Following a longstanding tradition of speaking to issues in the life of the Presbyterian Church (U.S.A.) that touch the basic commitments that shape the church’s shared denominational life, the Office of Theology and Worship has released a ‘white paper’ entitled “Our Challenging Way: Faithfulness, Sex, Ordination and Marriage.”
The paper comes months after the 221st General Assembly (2014) took significant and controversial action on the church’s understanding of Christian marriage.
Authored by Charles A. Wiley III, coordinator for the Office of Theology and Worship and the Rev. Barry Ensign-George, associate for Theology, the paper is intended to help Presbyterian leaders and congregations interpret the General Assembly’s actions in the light of the historical, theological, denominational, and cultural contexts.
“One aspect of the vocation of our office has been to try to reflect theologically on what is going on in the PC(USA),” said Wiley. “We do so not by taking a particular ‘side’ but by reflecting on the best of our tradition to see what insight may emerge in a conversation between the pressing issues of today with the deep wisdom of our forebears.”
In 2001 — during a time of conflict and unclarity over what the denomination affirms about who Jesus Christ is — the office of Theology and Worship issued the paper “Hope In the Lord Jesus Christ,” with the goal of underlining the basic, central affirmations made in the PC(USA)’s Constitution about Jesus Christ.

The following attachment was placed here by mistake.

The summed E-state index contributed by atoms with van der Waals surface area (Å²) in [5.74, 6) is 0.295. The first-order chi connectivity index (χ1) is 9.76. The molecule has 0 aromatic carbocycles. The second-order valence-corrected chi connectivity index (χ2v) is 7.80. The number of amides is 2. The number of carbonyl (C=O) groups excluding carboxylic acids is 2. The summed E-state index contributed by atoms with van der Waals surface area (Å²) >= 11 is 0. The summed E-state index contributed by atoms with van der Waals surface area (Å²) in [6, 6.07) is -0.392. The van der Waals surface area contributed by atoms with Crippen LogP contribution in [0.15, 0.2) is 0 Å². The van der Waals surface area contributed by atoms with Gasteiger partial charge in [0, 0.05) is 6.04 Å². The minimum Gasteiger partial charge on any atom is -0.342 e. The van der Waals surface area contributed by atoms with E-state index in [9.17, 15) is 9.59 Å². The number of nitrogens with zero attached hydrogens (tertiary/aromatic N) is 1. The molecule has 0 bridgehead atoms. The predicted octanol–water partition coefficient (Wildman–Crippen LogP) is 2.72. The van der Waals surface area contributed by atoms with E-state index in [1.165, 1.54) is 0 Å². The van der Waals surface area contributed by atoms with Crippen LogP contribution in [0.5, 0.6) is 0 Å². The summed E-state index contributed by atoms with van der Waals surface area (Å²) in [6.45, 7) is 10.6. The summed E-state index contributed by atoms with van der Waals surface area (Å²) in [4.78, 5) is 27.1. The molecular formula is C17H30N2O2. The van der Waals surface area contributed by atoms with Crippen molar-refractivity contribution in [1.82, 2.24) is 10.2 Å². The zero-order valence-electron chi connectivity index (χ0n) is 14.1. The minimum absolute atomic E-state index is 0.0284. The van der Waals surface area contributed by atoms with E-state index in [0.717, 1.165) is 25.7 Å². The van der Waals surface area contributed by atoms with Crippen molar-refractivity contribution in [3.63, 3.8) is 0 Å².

In the months following the 220th General Assembly (2012), the office issued “Constituting Us” in an effort to affirm the constitutional standing and effect of the Book of Confessions and to affirm that the church’s confession of faith and its polity are related in complex ways.
“Our Challenging Way: Faithfulness, Sex, Ordination and Marriage” follows in that rich tradition. It draws the conclusion that the PC(USA) has in effect “decided…not to decide” in the matter of ordination, as it pertains to sexual relationship, and, most recently on the issue of same-gender marriage.
With regard to the General Assembly’s actions — both its Authoritative Interpretation allowing pastors to conduct a same-gender marriage service where the laws of the state allow, and in its proposed amendment to the Book of Order, which would change the definition of marriage from “a man and a woman” to “two people” — the paper states that “as a denomination we regard both understandings of the Word of God…opposed as they may be — as equally faithful.”
The Rev. Jerry Andrews, pastor of First Presbyterian Church in San Diego — while in agreement with the basic language of “deciding not to decide” — said that the paper’s assertion that the PC(USA) is affirming two faithful ways forward is “a bit of an overstatement.”
“It’s not as if the office of Theology and Worship persuaded the General Assembly to try to figure out a way to go forward, they got stuck with it,” Andrews said. “Barry and Charles have apparently been given the assignment of making lemonade of lemons. That they have been given lemons may not be as clear to others as it is to me, an evangelical.”